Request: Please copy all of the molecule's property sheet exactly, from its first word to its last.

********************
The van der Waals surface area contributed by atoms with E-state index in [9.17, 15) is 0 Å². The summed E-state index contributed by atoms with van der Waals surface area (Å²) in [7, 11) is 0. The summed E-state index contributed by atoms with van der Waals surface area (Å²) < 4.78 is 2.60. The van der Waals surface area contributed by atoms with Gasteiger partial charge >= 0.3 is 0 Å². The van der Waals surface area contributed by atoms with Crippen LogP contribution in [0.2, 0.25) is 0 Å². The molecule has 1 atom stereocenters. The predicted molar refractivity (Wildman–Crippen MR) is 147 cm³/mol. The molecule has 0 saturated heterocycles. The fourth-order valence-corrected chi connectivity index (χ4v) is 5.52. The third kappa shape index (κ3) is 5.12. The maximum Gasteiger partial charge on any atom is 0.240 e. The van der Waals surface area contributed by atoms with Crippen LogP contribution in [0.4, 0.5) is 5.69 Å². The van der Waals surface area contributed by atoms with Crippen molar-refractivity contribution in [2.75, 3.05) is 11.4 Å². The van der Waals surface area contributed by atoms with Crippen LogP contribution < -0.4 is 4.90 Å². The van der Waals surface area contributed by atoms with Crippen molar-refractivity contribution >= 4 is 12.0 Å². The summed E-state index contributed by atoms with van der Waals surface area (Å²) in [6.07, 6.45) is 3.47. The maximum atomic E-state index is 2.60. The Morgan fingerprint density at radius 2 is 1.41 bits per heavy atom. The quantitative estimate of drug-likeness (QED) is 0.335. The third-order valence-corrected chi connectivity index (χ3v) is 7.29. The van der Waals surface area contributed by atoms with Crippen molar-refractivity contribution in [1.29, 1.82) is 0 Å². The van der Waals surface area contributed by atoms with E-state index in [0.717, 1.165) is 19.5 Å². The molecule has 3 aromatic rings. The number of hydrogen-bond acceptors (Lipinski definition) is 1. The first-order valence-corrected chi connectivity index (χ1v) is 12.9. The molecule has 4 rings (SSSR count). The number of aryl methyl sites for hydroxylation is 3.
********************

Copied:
The van der Waals surface area contributed by atoms with E-state index in [9.17, 15) is 0 Å². The summed E-state index contributed by atoms with van der Waals surface area (Å²) in [7, 11) is 0. The summed E-state index contributed by atoms with van der Waals surface area (Å²) < 4.78 is 2.60. The van der Waals surface area contributed by atoms with Gasteiger partial charge >= 0.3 is 0 Å². The van der Waals surface area contributed by atoms with Crippen LogP contribution in [0.2, 0.25) is 0 Å². The molecule has 1 atom stereocenters. The predicted molar refractivity (Wildman–Crippen MR) is 147 cm³/mol. The molecule has 0 saturated heterocycles. The fourth-order valence-corrected chi connectivity index (χ4v) is 5.52. The third kappa shape index (κ3) is 5.12. The maximum Gasteiger partial charge on any atom is 0.240 e. The van der Waals surface area contributed by atoms with Crippen LogP contribution in [0.4, 0.5) is 5.69 Å². The van der Waals surface area contributed by atoms with Crippen molar-refractivity contribution in [2.75, 3.05) is 11.4 Å². The van der Waals surface area contributed by atoms with Crippen LogP contribution < -0.4 is 4.90 Å². The van der Waals surface area contributed by atoms with Crippen molar-refractivity contribution >= 4 is 12.0 Å². The summed E-state index contributed by atoms with van der Waals surface area (Å²) in [6.07, 6.45) is 3.47. The maximum atomic E-state index is 2.60. The Morgan fingerprint density at radius 2 is 1.41 bits per heavy atom. The quantitative estimate of drug-likeness (QED) is 0.335. The third-order valence-corrected chi connectivity index (χ3v) is 7.29. The van der Waals surface area contributed by atoms with Crippen molar-refractivity contribution in [1.29, 1.82) is 0 Å². The van der Waals surface area contributed by atoms with E-state index in [0.717, 1.165) is 19.5 Å². The molecule has 3 aromatic rings. The number of hydrogen-bond acceptors (Lipinski definition) is 1. The first-order valence-corrected chi connectivity index (χ1v) is 12.9. The molecule has 4 rings (SSSR count). The number of aryl methyl sites for hydroxylation is 3.